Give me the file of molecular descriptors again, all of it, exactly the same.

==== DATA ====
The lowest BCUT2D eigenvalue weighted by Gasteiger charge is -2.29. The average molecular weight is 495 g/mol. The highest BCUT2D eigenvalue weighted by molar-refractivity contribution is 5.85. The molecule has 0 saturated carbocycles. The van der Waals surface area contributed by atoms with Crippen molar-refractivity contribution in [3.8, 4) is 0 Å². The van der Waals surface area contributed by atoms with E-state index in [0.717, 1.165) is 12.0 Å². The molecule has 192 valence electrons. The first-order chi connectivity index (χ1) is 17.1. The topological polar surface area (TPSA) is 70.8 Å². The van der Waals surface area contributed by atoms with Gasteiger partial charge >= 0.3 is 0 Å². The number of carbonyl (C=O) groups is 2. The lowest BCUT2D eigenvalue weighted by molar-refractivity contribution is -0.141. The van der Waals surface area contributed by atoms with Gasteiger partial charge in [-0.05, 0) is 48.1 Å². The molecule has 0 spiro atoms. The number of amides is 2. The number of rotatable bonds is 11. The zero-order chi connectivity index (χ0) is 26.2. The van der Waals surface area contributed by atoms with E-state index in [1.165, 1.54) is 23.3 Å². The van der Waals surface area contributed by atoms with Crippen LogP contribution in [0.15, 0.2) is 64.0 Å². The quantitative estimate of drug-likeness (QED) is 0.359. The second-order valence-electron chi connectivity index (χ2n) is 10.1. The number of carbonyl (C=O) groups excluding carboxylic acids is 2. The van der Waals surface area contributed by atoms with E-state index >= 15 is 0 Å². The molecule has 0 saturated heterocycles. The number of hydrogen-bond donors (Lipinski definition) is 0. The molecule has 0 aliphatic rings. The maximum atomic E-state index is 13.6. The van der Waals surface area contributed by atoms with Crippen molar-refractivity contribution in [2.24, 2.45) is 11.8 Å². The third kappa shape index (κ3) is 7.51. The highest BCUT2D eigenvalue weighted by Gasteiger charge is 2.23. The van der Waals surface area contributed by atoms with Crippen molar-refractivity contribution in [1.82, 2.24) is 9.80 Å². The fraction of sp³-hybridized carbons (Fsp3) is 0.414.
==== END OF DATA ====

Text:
The lowest BCUT2D eigenvalue weighted by Gasteiger charge is -2.29. The average molecular weight is 495 g/mol. The highest BCUT2D eigenvalue weighted by molar-refractivity contribution is 5.85. The molecule has 0 saturated carbocycles. The van der Waals surface area contributed by atoms with Crippen molar-refractivity contribution in [3.8, 4) is 0 Å². The van der Waals surface area contributed by atoms with E-state index in [0.717, 1.165) is 12.0 Å². The molecule has 192 valence electrons. The first-order chi connectivity index (χ1) is 17.1. The topological polar surface area (TPSA) is 70.8 Å². The van der Waals surface area contributed by atoms with Gasteiger partial charge >= 0.3 is 0 Å². The number of carbonyl (C=O) groups is 2. The lowest BCUT2D eigenvalue weighted by molar-refractivity contribution is -0.141. The van der Waals surface area contributed by atoms with Gasteiger partial charge in [-0.05, 0) is 48.1 Å². The molecule has 0 spiro atoms. The number of amides is 2. The number of rotatable bonds is 11. The zero-order chi connectivity index (χ0) is 26.2. The van der Waals surface area contributed by atoms with E-state index in [1.165, 1.54) is 23.3 Å². The van der Waals surface area contributed by atoms with Crippen LogP contribution in [0.15, 0.2) is 64.0 Å². The quantitative estimate of drug-likeness (QED) is 0.359. The second-order valence-electron chi connectivity index (χ2n) is 10.1. The number of carbonyl (C=O) groups excluding carboxylic acids is 2. The van der Waals surface area contributed by atoms with E-state index >= 15 is 0 Å². The molecule has 0 saturated heterocycles. The number of hydrogen-bond donors (Lipinski definition) is 0. The molecule has 0 aliphatic rings. The maximum atomic E-state index is 13.6. The van der Waals surface area contributed by atoms with Crippen molar-refractivity contribution in [2.24, 2.45) is 11.8 Å². The third kappa shape index (κ3) is 7.51. The highest BCUT2D eigenvalue weighted by Gasteiger charge is 2.23. The van der Waals surface area contributed by atoms with Crippen molar-refractivity contribution in [1.82, 2.24) is 9.80 Å². The fraction of sp³-hybridized carbons (Fsp3) is 0.414.